Norman Plate remembers sitting in his first-grade class, appreciating the gifts of his teacher and knowing that he was called to teach. Yet subtle messages throughout his early years led him to believe that the field of medicine would be a more appropriate career choice.

Finding himself with less aptitude for the sciences than liberal arts, Norman steered his career toward law, another highly regarded field. He attended law school and had a successful law career serving the Utah Attorney General’s Office followed by the Ohio Attorney General’s Office, where he rose to the position of Senior Deputy of Attorney General/Chief of the Corrections Litigation Section. While Norman had found success, he had not found satisfaction. His work felt like work. He recalls that he always knew when payday was – the reminder of why he was working.

One day, a colleague who was teaching at Capital University Law School suggested that he pursue an Instructor opening there to teach Legal Research and Writing. This colleague obviously saw Norman’s natural teaching gift.

Norman pursued the opportunity with the support of his leader at the Attorney General’s Office. Once he began to teach, he tapped into those latent feelings that he was meant to teach. He loved teaching; it brought him to life. It truly wasn’t work.

Before Norman’s one-year contract at Capital had ended, he received a call from a friend who teaches at Thomas M. Cooley Law School, in Lansing, Michigan. An opening existed for a Visiting Professor in Research and Writing. Norman ended his career with the Attorney General’s Office, and with the blessing of his leadership at Capital, he accepted the position at Cooley, with a sense that he was finally following his calling.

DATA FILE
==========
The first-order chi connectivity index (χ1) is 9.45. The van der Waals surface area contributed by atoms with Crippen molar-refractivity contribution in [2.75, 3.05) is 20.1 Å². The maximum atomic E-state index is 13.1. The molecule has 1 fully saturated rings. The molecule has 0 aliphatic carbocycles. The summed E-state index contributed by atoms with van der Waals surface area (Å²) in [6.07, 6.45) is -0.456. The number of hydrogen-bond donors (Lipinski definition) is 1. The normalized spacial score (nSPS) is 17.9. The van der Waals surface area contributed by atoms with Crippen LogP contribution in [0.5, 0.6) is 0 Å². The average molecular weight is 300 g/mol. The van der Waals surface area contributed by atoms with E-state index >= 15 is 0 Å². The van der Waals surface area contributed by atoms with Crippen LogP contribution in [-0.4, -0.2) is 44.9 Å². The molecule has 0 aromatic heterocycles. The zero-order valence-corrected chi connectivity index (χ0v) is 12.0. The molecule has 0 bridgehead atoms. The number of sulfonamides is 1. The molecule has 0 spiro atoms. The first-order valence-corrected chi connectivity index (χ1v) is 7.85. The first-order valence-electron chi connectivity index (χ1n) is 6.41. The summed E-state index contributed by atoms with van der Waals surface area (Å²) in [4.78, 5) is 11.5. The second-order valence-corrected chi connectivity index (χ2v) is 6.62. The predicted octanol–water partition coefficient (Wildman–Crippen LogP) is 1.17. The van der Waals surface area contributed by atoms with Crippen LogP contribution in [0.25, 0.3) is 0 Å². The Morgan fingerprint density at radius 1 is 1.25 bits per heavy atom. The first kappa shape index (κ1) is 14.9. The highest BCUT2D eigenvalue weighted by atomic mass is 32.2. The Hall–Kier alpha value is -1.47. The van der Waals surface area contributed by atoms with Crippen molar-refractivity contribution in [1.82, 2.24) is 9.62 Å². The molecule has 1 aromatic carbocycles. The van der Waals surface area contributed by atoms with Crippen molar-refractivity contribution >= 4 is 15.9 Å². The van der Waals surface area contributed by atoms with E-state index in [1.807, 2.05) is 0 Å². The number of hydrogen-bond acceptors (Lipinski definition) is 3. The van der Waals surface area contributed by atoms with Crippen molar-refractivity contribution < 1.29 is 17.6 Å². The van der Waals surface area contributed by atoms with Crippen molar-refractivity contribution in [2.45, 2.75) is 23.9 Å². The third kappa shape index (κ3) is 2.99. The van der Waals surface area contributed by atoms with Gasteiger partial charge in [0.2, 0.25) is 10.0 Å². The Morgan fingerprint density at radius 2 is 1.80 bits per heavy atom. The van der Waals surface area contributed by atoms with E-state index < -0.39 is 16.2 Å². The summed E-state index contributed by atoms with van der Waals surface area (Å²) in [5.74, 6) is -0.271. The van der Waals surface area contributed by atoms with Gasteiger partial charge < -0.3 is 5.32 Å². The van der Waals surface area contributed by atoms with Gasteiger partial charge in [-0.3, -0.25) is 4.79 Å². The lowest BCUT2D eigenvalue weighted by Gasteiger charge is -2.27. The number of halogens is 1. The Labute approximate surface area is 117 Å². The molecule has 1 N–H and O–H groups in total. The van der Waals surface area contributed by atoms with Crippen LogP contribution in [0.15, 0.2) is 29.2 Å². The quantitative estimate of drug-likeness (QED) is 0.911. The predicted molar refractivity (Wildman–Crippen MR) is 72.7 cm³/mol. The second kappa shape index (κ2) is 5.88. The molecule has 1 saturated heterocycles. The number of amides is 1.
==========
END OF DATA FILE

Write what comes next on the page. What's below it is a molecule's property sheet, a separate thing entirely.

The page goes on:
Norman began teaching as a Visiting Professor at Cooley in May 2005 and was promoted to a tenure-track Associate Professor position in January 2006. The second term he taught he received the highest ratings on student evaluations of any professor in the law school, and he has repeated that performance since. While the student ratings are somewhat meaningful to Norman, he says that the ultimate reward is “knowing you’ve made a difference in someone’s life. You’ve helped them progress to be a better writer, a better lawyer.”

We can view work in one of three ways; as a job, a career or a calling. A job is a means to an end, such as a paycheck. A career entails a greater investment of oneself and achievement is marked not only by wages, but advancement and prestige. A calling has deeper intrinsic meaning as performing in the service of a greater good.

Norman’s work with the Attorney General’s Office fit somewhere between a job and a career. His work with Cooley is a calling. He speaks of how quickly time flies; he never knows when it’s payday. He is not working for the money, but the intrinsic rewards and he’s in flow. The hours and days connect together weaving a meaningful web. Norman recalls a colleague expressing the same feeling, “I get to teach. But they pay me to grade papers.”

Norman could have spent may more years practicing law and ignoring his calling to teach. It takes courage and sacrifice to step off the treadmill and follow our hearts. Norman gave up the Chief position at the Attorney General’s Office to take his first teaching job at Capital. He also moved away from his life partner for a year to take the role at Cooley. He acknowledges the support of colleagues and loved ones as an important ingredient to making a transition.

Norman’s story is evidence that when we find the courage to transform our lives, the rewards are great. When we are serving in the way we are meant to serve, from our strengths and passion, we find excellence.

As a leader, it is our prerogative to serve those we lead by helping them discover their calling. If it means that they need to leave us, no harm done. An opening exists for someone who is called to work with us. Imagine a workplace where all employees consider it their calling to serve there; everyone is in flow. What in energizing place that would be to work!